livery means transfer of possession, actual or constructive, from one
person to another.

What, then, is the liability of a party whose signature appears on
a completed instrument which has never been delivered but which
in some way gets into circulation? The Uniform Negotiable In-
struments Act provides that, as between immediate parties and as
to remote parties, other than holders in due course, the delivery, in
order to be effective, must be made either by or under the author-
ity of the party making, drawing, indorsing, or accepting the instru-
ment. As between immediate parties, the delivery may be shown
to be conditional or for some special purpose only, and not for the
purpose of transferring title in the instrument until the happening
of some event. For instance, in a suit by B, A may show that he
delivered to B a certain check to be negotiated only on condition
that B first paint A's picture. Evidence of J5's failure to paint the
picture is a good defense as against B.

A holder in due course of an instrument which is complete in
every respect except delivery can enforce it against all prior parties
whose names appear thereon. If a completed instrument falls into
the hands of a holder in due course, delivery is conclusively pre-
sumed. 7 Consequently, a holder in due course is not concerned
with the question of the delivery of an originally completed instru-
ment. Thus, if a completed instrument has been lost or stolen and
can be negotiated without the forging of an indorsement, a holder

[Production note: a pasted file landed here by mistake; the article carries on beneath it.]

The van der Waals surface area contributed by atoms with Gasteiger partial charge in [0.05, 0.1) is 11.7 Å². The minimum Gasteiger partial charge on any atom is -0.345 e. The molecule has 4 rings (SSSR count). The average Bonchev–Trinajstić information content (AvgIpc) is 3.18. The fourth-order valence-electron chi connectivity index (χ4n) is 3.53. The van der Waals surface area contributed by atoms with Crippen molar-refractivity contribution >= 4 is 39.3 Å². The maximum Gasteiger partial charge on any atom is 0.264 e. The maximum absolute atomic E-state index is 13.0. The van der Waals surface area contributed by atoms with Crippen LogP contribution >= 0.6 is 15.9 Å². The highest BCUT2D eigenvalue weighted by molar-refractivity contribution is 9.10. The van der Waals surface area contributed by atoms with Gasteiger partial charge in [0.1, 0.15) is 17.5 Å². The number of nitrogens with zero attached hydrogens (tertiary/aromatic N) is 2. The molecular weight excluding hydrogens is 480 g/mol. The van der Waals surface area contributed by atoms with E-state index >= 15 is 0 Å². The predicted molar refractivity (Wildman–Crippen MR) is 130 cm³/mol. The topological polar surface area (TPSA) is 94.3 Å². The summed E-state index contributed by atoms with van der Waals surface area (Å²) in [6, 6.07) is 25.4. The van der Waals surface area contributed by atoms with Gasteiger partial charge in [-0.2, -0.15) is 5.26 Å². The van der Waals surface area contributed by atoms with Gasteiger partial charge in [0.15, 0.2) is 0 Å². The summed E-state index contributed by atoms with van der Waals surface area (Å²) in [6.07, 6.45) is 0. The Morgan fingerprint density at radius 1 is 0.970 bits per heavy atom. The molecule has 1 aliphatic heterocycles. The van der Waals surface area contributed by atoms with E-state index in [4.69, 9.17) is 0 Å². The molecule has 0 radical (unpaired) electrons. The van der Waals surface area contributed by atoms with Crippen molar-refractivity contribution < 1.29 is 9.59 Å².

in due course can obtain good title thereto.

Sec. 82, Duress. If the party can show that he signed or in-
dorsed an instrument because of duress, which consisted of threats
and no more, his defense is personal and cannot be raised as against
a holder in due course, but it may be interposed as to any other
holder. Duress so extreme that it robs the party of his freedom of

7 Angus v. Downs, 1915, 85 Wash. 75, 147 Pac. 630; p. 615.


action, so severe that his act is not his own but becomes that of an-
other party, is a real defense. For instance, if a person's hand is
forcibly taken and he is compelled to write his name, the signature
is not his act, and no contract has been made, whether the pur-
chaser of the paper knows the facts or not. Duress of this type is
a real defense available against a holder in due course.

Sec. 83. Completion not as authorized. Where a holder in-
trusts an instrument to another for the purpose of completing it as
to the amount, payee, and so forth, the fact that the instructions
were not obeyed is usually held to constitute no defense to an ac-
tion by a holder in due course. Such a violation of authority would
be a defense to an action by one not a holder in due course,

Sec. 84. Effect of negligence on liability of a party. There
are three outstanding situations in which negligence has an impor-
tant bearing on the rights of the parties. First, negligence over the
control of an incomplete instrument bars the drawer, or maker,
from asserting lack of delivery as a real defense. Whenever an in-
strument originally incomplete finds its way in completed form into